Quality statistics on developing economies in the Arab region are rare, and their advanced analysis is rarer still. Even by these poor regional standards, Lebanon lags behind on account of tormented modern history, when economic indicators were not consistently collected or properly assessed under civil war, or among its various ethnic and religious groups including large refugee population. Measuring economic trends across time periods with different socio-political regimes represents a challenge itself. Yet, Lebanon is a strategically important country helping to mitigate political instability in the region, and newly could become one of the region’s producers of natural gas and oil. Understanding of the Lebanese economic trends in the coming decade is thus crucial to domestic and regional policymakers, international monitors, and investors alike.
This paper lays out and estimates a structural macro-econometric model of the Lebanese economy to simulate the implications of accumulated debt changes on GDP and other economic indicators, and to project the growth–fiscal nexus for the six years following the last year for which national statistics are available, 2015–2020. To these ends, historical and up-to-date national accounts data for years 1992–2014 are painstakingly collected from individual government agencies, and economic framework with five macroeconomic blocks is constructed, namely: macroeconomic, government, price, monetary and financial sector, and external accounts blocks. In total 16 behavioral equations are estimated with the help of an additional 10 identity equations defining theoretical dependency among variables in order to impute missing variables and to bound model forecasts.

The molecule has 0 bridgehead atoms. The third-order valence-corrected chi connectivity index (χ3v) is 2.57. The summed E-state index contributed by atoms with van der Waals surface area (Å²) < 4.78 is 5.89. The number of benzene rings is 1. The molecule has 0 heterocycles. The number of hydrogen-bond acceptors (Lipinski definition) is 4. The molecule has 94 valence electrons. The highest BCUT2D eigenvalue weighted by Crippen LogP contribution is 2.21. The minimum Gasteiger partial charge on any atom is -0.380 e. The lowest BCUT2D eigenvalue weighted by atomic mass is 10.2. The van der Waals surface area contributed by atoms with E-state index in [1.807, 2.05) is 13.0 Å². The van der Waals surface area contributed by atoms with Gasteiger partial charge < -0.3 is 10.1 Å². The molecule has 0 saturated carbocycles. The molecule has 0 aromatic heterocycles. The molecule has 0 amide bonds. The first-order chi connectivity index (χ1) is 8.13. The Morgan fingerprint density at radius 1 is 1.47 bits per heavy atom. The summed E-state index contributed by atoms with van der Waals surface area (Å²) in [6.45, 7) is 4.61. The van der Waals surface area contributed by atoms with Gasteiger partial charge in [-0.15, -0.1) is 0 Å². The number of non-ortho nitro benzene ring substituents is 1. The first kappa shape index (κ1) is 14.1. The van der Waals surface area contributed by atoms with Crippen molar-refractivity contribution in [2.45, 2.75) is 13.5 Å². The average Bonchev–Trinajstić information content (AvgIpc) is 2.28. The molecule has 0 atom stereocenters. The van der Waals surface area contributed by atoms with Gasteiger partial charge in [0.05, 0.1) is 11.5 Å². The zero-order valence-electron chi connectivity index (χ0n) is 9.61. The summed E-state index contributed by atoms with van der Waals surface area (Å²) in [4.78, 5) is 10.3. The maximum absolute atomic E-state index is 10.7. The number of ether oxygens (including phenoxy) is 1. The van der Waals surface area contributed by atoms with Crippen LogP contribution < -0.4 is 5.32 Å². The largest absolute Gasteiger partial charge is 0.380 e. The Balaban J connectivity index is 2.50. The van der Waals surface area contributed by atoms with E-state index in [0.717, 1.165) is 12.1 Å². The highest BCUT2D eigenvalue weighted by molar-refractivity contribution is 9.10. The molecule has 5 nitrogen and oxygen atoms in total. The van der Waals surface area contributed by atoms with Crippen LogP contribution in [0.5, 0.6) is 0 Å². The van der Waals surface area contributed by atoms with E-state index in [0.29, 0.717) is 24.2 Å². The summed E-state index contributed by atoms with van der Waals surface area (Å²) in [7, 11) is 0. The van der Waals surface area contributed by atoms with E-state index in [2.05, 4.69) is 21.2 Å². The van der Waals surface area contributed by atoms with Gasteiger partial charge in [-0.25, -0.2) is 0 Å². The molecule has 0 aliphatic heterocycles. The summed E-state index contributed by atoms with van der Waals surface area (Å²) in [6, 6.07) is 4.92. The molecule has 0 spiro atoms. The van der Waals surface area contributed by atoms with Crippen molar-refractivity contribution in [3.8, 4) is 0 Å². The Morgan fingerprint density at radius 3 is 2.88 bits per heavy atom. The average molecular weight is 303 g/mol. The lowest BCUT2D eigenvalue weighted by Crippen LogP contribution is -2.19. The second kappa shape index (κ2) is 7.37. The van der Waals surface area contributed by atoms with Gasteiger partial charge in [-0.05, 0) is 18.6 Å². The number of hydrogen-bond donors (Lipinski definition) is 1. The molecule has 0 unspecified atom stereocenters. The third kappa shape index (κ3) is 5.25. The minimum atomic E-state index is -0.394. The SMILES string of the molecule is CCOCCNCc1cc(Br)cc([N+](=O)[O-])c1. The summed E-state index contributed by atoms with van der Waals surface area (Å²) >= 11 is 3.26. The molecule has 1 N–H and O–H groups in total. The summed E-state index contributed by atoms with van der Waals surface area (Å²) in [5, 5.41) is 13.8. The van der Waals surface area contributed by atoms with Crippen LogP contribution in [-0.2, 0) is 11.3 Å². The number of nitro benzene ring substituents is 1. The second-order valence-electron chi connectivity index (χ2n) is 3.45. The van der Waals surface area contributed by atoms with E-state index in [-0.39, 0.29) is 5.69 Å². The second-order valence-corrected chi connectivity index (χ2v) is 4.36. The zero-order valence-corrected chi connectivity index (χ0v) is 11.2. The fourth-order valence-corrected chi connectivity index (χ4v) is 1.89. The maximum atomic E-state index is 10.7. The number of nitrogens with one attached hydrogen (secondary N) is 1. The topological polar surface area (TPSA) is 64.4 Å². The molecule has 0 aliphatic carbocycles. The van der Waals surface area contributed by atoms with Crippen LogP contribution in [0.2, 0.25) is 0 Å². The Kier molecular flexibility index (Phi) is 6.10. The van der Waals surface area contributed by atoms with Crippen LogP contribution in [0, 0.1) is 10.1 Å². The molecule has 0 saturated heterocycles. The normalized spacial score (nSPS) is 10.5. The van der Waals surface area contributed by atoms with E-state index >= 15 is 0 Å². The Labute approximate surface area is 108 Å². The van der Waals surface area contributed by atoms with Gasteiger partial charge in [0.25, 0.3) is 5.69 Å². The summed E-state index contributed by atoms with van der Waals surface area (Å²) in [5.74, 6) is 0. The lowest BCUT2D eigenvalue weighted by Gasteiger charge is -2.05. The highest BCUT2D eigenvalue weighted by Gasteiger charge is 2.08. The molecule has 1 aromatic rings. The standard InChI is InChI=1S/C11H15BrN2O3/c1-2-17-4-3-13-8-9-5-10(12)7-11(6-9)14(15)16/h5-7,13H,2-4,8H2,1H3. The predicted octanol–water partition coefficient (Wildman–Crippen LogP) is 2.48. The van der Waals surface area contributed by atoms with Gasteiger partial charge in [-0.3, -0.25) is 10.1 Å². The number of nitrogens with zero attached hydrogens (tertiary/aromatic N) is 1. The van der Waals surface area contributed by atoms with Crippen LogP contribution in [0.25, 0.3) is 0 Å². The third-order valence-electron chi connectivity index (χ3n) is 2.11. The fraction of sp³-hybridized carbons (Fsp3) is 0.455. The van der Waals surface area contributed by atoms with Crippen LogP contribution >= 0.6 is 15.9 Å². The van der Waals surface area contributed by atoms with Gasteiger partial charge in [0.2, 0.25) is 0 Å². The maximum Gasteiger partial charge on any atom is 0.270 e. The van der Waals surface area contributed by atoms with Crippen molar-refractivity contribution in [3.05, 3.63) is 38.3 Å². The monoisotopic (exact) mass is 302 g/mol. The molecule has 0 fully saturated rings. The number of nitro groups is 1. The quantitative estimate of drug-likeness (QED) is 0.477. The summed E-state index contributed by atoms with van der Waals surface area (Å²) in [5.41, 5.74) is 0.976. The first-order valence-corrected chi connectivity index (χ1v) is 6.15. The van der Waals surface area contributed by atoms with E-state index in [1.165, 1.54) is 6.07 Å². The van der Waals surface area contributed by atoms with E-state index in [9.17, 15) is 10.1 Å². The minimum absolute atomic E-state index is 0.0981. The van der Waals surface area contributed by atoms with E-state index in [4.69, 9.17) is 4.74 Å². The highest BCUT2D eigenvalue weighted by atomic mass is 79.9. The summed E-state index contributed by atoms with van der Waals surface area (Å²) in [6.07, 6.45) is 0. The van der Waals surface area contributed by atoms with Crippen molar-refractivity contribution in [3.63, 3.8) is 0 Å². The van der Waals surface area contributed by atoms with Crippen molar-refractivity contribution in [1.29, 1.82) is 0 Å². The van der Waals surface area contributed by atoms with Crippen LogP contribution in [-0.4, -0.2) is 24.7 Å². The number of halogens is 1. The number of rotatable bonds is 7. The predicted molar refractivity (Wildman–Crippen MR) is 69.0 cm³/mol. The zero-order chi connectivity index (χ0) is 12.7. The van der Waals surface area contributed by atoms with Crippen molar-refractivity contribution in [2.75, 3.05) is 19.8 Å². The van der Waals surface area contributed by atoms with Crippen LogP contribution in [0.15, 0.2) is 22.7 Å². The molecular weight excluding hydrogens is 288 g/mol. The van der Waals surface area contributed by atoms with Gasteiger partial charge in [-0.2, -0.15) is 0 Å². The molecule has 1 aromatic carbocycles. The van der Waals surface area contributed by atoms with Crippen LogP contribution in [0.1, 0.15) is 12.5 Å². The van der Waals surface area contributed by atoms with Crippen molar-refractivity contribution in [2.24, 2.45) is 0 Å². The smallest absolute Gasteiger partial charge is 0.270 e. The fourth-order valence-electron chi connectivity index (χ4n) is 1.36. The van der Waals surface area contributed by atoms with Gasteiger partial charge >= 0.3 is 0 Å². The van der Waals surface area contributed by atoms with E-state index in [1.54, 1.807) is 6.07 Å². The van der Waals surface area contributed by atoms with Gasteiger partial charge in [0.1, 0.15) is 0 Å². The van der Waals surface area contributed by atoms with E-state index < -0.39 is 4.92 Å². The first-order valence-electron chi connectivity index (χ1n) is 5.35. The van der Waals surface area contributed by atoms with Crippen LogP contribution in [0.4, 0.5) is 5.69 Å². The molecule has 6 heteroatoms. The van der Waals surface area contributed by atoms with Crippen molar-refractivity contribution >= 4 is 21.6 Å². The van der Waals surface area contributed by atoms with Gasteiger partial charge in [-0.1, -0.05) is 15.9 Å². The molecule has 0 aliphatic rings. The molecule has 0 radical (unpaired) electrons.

Simulations predict that additional deficits and more debt accumulation will deter growth, while fiscal consolidation using external sources of revenues such as natural gas receipts to partially pay-off government debt is growth promoting. Contingent on oil prices rising, we project that if resource revenues are solely used to pay off national debt– rather than being utilized as a collateral for additional borrowing – economic growth will likely be sustained. These results have important implications for the fiscal position and macroeconomic policy in Lebanon as well as other developing, potential resource-rich, open economies under transitional governance (such as Egypt), in the Arab region or elsewhere. These results could help highly indebted developing economies to envisage the benefit of debt repayment especially when debt servicing is crowding out other growth promoting government spending activities.
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